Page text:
Business leaders: D.C. actions ‘put things on hold’

by The City Wire staff ([email protected]) 164 views 

The latest Talk Business roundtable included three state business leaders who discussed the federal government shutdown, workforce challenges, health care reform, and current economic conditions.

Randy Zook, CEO of the Arkansas State Chamber of Commerce; Steve Cousins, VP for Lion Oil Co. and chairman of the Associated Industries of Arkansas; and Mike Callan, Arkansas Oklahoma Gas CEO and chairman of the state chamber joined Talk Business executive editor Roby Brock for a business roundtable discussion on Sunday night’s Fox 16 program.

The federal government shutdown, which took an estimated $24 billion out of the U.S. economy by some estimates, seemed to not phase the state’s business leadership, Zook suggested.

“We’ve seen this movie before. You know, at the 11th hour, we’re going to get a deal,” he said of the current resolution and next year’s debt and deficit debate resurrection.

“I think the most obvious impact is just the sense of frustration that’s been driven by the inability of our political leadership in Washington to get some smart things done,” Zook added. “People are sitting on go in this economy. We’ve got lots of built up demand. We’ve got capacity that’s underutilized. We’ve got jobs that are unfilled. We’ve got all this potential economic activity just waiting for decent fiscal policy out of the federal government and, if and when that happens, I’m optimistic that this economy is going to get back to something like the growth rate that we want in the economy to create the jobs that we want and need to get ourselves back to a healthier situation.”

Callan said for his business, the budget impasse and Washington, D.C. dysfunction is causing uncertainty.

“From our standpoint, it’s that you put things on hold,” Callan said. “You stay in that holding pattern until you can see a little bit of certainty or predictability out there. It’s very tough to make an investment, especially a substantial investment, if you don’t know what the outcome is and you don’t know what the return on that is going to be.”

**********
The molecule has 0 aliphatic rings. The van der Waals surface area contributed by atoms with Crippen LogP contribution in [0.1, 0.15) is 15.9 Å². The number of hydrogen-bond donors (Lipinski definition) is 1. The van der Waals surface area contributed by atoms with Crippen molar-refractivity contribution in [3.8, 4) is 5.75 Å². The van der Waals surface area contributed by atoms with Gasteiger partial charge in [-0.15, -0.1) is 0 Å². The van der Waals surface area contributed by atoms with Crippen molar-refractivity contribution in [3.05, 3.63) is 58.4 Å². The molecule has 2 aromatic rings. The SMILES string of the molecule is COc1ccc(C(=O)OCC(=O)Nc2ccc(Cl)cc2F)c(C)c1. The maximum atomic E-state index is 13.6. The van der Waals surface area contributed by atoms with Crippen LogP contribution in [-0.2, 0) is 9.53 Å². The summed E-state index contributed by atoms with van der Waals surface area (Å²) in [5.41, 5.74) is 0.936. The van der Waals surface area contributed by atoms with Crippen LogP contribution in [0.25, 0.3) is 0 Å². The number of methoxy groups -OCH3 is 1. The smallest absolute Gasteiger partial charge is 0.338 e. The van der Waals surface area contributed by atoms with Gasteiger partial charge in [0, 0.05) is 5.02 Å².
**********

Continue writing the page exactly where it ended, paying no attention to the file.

Cousins said he suspects a showdown will re-emerge in Washington next year when federal lawmakers and the President face the same issues again.

“I think the pattern is going to repeat again in the future. But the political issues of the day are the big problem at first. And then now, after a few weeks of this, the big problem is that things are starting to fall apart for a lot of people and they just have to fix it. They don’t really have an option,” said Cousins.

The business roundtable also discussed health care reform, which has been a looming uncertainty for many businesses due to changes coming from the Affordable Care Act.

Callan said Fort Smith-based Arkansas Oklahoma Gas Corp. offers substantial, and costly, health care benefits, and he’s seeing rising costs.

“It is one of the more expensive benefits that we provide to the employees. We’ll spend anywhere from 9 to 11 thousand dollars per employee per year on healthcare,” he said. “We have seen some increase in cost. I don’t know if we can say the Affordable Care Act is driving that or if it’s just the marketplace at work. What we are seeing is that people are really appreciative of the health care benefits that they have because healthcare has risen so much in the public eye with the Affordable Care Act and the controversy around it.”

Cousins said Lion Oil has shifted some rising premium costs to its employees in recent years, but he sees the changes as more problematic for smaller businesses, not firms his size.

“I don’t believe it’s a huge problem for companies like ours or like Mike’s that have always provided full medical coverage for all their employees. I think it’s a huge problem for small business,” he said. “I think the uncertainty is the biggest problem there. We haven’t seen a big impact. Now, I will say that over the last 5 to 10 years as medical premiums have increased, we have passed more of that on to our employees. So that’s been a burden, we’ve shared most of it as a corporation, but our employees have shared it too.”

Zook’s State Chamber membership is diverse with Fortune 500 companies and single-employee small businesses. He said the federal health care law’s impact really depends on who you talk to.

“It is so company-specific, it’s just amazing. I mean it’s very difficult to generalize about this,” Zook said. “As Steve mentioned, smaller businesses are more upset about it, especially those that have not been able to, or have not chosen to provide or have not had to provide medical insurance to employees in the past. Now that they are being required to, it makes people look really hard at their whole business model. And people are making rational, smart, business-based decisions and it’s the range of options that they’ve got is very broad and some are doing some of everything. So it’s almost impossible to generalize. I know I’m dodging the question there but that’s basically the answer.”

Link here for a video of the roundtable interview.